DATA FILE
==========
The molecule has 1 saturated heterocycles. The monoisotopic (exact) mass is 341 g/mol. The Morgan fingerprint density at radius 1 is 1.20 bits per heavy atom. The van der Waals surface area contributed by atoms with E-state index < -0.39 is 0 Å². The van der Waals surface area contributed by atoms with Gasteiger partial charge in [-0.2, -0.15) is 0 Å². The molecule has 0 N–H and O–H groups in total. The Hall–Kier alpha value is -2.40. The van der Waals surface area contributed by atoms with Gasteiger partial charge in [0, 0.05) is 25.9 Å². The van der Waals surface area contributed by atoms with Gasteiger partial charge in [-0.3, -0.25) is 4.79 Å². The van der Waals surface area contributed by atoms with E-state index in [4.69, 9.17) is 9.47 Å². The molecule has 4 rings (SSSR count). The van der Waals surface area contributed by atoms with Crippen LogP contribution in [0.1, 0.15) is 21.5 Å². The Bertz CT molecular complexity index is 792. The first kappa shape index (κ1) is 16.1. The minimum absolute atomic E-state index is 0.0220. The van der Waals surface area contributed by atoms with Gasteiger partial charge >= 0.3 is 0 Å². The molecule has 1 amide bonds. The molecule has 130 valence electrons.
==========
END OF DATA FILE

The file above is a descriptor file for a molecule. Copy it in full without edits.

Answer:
The molecule has 1 saturated heterocycles. The monoisotopic (exact) mass is 341 g/mol. The Morgan fingerprint density at radius 1 is 1.20 bits per heavy atom. The van der Waals surface area contributed by atoms with E-state index < -0.39 is 0 Å². The van der Waals surface area contributed by atoms with Gasteiger partial charge in [-0.2, -0.15) is 0 Å². The molecule has 0 N–H and O–H groups in total. The Hall–Kier alpha value is -2.40. The van der Waals surface area contributed by atoms with Gasteiger partial charge in [0, 0.05) is 25.9 Å². The van der Waals surface area contributed by atoms with Gasteiger partial charge in [-0.3, -0.25) is 4.79 Å². The van der Waals surface area contributed by atoms with E-state index in [4.69, 9.17) is 9.47 Å². The molecule has 4 rings (SSSR count). The van der Waals surface area contributed by atoms with Crippen LogP contribution in [0.1, 0.15) is 21.5 Å². The Bertz CT molecular complexity index is 792. The first kappa shape index (κ1) is 16.1. The minimum absolute atomic E-state index is 0.0220. The van der Waals surface area contributed by atoms with Gasteiger partial charge >= 0.3 is 0 Å². The molecule has 1 amide bonds. The molecule has 130 valence electrons.